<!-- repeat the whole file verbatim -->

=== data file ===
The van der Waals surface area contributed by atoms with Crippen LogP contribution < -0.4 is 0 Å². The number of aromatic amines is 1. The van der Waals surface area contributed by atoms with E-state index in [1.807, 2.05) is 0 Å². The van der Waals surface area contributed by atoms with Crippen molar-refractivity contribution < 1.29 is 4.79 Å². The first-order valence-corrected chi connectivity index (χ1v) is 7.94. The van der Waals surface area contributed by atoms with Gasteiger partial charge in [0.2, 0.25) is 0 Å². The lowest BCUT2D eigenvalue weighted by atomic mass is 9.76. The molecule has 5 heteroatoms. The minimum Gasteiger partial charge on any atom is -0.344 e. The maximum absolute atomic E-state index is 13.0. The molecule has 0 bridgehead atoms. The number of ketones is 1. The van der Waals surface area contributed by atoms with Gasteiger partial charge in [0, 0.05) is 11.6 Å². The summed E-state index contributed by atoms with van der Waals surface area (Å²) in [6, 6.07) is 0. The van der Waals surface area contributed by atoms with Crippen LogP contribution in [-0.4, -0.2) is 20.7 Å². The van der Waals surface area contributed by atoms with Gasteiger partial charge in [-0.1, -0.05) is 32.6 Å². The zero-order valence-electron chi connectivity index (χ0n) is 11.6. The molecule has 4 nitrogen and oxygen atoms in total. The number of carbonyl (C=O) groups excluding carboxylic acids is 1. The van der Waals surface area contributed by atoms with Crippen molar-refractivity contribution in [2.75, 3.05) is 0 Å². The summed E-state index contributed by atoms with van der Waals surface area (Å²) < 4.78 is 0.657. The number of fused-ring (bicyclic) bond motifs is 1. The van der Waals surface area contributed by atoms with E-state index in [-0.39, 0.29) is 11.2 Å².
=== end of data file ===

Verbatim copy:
The van der Waals surface area contributed by atoms with Crippen LogP contribution < -0.4 is 0 Å². The number of aromatic amines is 1. The van der Waals surface area contributed by atoms with E-state index in [1.807, 2.05) is 0 Å². The van der Waals surface area contributed by atoms with Crippen molar-refractivity contribution < 1.29 is 4.79 Å². The first-order valence-corrected chi connectivity index (χ1v) is 7.94. The van der Waals surface area contributed by atoms with Gasteiger partial charge in [0.2, 0.25) is 0 Å². The lowest BCUT2D eigenvalue weighted by atomic mass is 9.76. The molecule has 5 heteroatoms. The minimum Gasteiger partial charge on any atom is -0.344 e. The maximum absolute atomic E-state index is 13.0. The molecule has 0 bridgehead atoms. The number of ketones is 1. The van der Waals surface area contributed by atoms with Gasteiger partial charge in [0, 0.05) is 11.6 Å². The summed E-state index contributed by atoms with van der Waals surface area (Å²) in [6, 6.07) is 0. The van der Waals surface area contributed by atoms with Crippen LogP contribution in [-0.4, -0.2) is 20.7 Å². The van der Waals surface area contributed by atoms with Gasteiger partial charge in [-0.1, -0.05) is 32.6 Å². The zero-order valence-electron chi connectivity index (χ0n) is 11.6. The molecule has 4 nitrogen and oxygen atoms in total. The number of carbonyl (C=O) groups excluding carboxylic acids is 1. The van der Waals surface area contributed by atoms with Crippen molar-refractivity contribution in [2.75, 3.05) is 0 Å². The summed E-state index contributed by atoms with van der Waals surface area (Å²) < 4.78 is 0.657. The number of fused-ring (bicyclic) bond motifs is 1. The van der Waals surface area contributed by atoms with E-state index in [-0.39, 0.29) is 11.2 Å².